googlef87758e9b6df9bec.html A Sure Word: Does “Science” Contradict the Bible?

Wednesday, May 7, 2014

Does “Science” Contradict the Bible?

I'm approaching the 7th year of my blogging career (my first post was October 19, 2007) but my online “ministry” of apologetics goes back way before that. I remember getting my first computer when my now 21 year old daughter was just a baby and began debating people live in AOL chat rooms. But enough reminiscing; I'm getting to a point. I'm not sure when it happened, exactly, but there came a time when I stopped hearing original arguments from evolutionists. It was just the same, tired canards being repeated over and over.

I'm a fairly bright guy. I'm also usually realistic about my own importance. It's not like I'm the mouthpiece for all things conservative nor all things biblical. But sometimes I get frustrated when people bring up arguments to me that I've already discussed many times on my blog before. There's this instinct in me that says, “Why are you bringing this up? I've already answered that.” It's as though I feel like, once I've said something on any particular point, no one is allowed to bring it up to me anymore. Weird, huh? Alas, it isn't so. No matter how many times I address a certain issue, I'm certain to hear it used by evolutionists again in the future. By necessity, then, I have to repeat points I've already made before. I'm sorry to everyone who has heard me say these things already.

One of the most annoying and oft repeated canards I hear from evolutionists is how “science” has proved creation is wrong or if I don't believe evolution then I'm against “science.” This has to rank as perhaps the laziest argument used by evolutionists. It is so full of fallacies that evolutionists should be too embarrassed to ever utter those words. Yet they do repeat them and so they force me to repeat my response.

First off, comments like this reek of conflation. The theory of descent of all biodiversity from a common ancestor is a theory in the discipline of biology. It's a small part of science. When these people say “science” they mean “evolution” as though the words are synonyms. It's shameful. Likewise, if I don't believe the theory of evolution, I'm accused of hating “science” - as though all of science is represented by evolution.

When I point out to people who make this argument that the term “evolution” isn't the same thing as “science,” their correct response should be to reword their argument. However, this is never the case. Instead, they sort of double down on their assertion. They say that the theory of evolution is supported by the scientific method, therefore, it is supported by all of science. They next throw out a long list of terms like geology, chemistry, dendrochronology, trigonometry, anthropology, astronomy, physics, gravity (yes, I've even heard them say gravity), radiometric dating, blah, blah, blah, and again say that all of science supports evolution. They are never careful to distinguish between a single theory in biology and all of science. They always conflate the two as though they are the same thing. Have they no shame?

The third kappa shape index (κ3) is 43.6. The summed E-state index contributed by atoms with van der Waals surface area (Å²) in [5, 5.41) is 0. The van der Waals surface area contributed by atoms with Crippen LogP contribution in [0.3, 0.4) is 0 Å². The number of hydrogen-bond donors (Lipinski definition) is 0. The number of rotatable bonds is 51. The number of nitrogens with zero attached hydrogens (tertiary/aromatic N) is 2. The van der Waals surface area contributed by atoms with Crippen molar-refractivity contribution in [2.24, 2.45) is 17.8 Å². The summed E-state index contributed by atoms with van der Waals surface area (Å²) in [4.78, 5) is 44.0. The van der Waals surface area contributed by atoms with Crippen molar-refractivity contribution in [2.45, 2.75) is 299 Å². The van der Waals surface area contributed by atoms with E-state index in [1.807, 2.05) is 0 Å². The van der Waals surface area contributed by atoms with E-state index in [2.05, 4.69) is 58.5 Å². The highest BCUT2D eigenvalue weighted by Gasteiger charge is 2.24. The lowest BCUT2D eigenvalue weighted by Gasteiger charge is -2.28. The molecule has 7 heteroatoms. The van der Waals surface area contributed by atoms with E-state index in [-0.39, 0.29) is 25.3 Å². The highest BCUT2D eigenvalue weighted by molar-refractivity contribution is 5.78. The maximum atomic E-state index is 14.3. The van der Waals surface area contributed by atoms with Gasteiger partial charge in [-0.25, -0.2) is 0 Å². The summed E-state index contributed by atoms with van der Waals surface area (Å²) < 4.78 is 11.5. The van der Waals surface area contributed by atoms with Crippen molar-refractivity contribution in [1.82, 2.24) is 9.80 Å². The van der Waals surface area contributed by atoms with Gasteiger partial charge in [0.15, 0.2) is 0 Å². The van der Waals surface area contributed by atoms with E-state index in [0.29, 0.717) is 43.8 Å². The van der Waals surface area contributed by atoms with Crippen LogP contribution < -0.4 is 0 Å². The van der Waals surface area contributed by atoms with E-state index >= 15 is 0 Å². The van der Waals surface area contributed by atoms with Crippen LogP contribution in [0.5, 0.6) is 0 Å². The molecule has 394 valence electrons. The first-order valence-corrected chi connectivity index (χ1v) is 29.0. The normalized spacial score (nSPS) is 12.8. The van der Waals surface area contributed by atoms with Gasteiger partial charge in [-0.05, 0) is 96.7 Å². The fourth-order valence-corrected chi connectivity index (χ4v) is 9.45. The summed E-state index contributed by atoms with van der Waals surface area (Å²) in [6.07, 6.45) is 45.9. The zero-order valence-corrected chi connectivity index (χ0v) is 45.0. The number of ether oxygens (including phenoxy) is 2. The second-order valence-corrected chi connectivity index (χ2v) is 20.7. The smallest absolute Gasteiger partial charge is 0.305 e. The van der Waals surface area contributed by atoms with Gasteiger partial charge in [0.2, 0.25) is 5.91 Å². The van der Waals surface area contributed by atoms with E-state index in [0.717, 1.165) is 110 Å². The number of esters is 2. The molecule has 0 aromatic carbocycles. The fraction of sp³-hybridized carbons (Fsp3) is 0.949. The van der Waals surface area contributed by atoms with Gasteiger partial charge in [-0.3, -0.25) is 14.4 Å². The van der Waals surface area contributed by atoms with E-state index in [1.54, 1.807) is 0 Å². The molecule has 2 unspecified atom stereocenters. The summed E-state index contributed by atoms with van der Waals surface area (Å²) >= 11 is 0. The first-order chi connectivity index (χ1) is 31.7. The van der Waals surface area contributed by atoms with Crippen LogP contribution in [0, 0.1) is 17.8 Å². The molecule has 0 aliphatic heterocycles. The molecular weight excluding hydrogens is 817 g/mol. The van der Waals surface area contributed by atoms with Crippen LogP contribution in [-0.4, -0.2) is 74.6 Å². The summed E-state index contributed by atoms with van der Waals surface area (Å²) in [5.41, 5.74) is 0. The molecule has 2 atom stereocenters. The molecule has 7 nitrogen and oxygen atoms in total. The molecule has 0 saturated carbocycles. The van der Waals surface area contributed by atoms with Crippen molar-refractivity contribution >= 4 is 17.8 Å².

Besides the error of conflation, comments such as these are also examples of a sweeping generalization. That is, they act as though science is a single body of thought and all of science unanimously disagrees with the Bible (creation in particular). There are many scientists who are creationists and who see no conflict at all between the observed world and the Bible. They are practicing scientists with degrees in their respective fields from reputable universities. So the broad term of “science” should necessarily include them but obviously they don't disagree with the Bible. Also, many fields of science are silent on the veracity of the Bible so neither should they be included in the assertion that “science” disagrees with the Bible. And in the field of evolutionary biology, there is seldom 100% agreement on every point of the theory. Yet hasty comments like, “science has proved the Bible wrong” gives the false impression that all of science stands against the Bible.

Lastly, these comments are also blatant examples of reification. Reification is a logical fallacy where people personify inanimate things or abstract ideas. An example of this would be, “the rocks say the earth is 4 billion years old.” Well, the rocks don't really say anything because rocks can't speak. It's the scientists who study the rocks who are saying the earth is 4 billion years old. Likewise, “science” doesn't say anything about the Bible. “Science” doesn't say anything because science isn't a sentient being and has neither a mind nor a voice. Instead, there are some secular scientists who say the Bible is wrong but, as we've already seen, they don't speak for all of science.

I should conclude by saying something like, “Evolutionists should stop making these comments because it just embarrasses them.” However, I know they won't stop. I've heard it a hundred times before and will probably hear it a thousand times more. At least I can say I've shown how silly such statements are. Let them be embarrassed.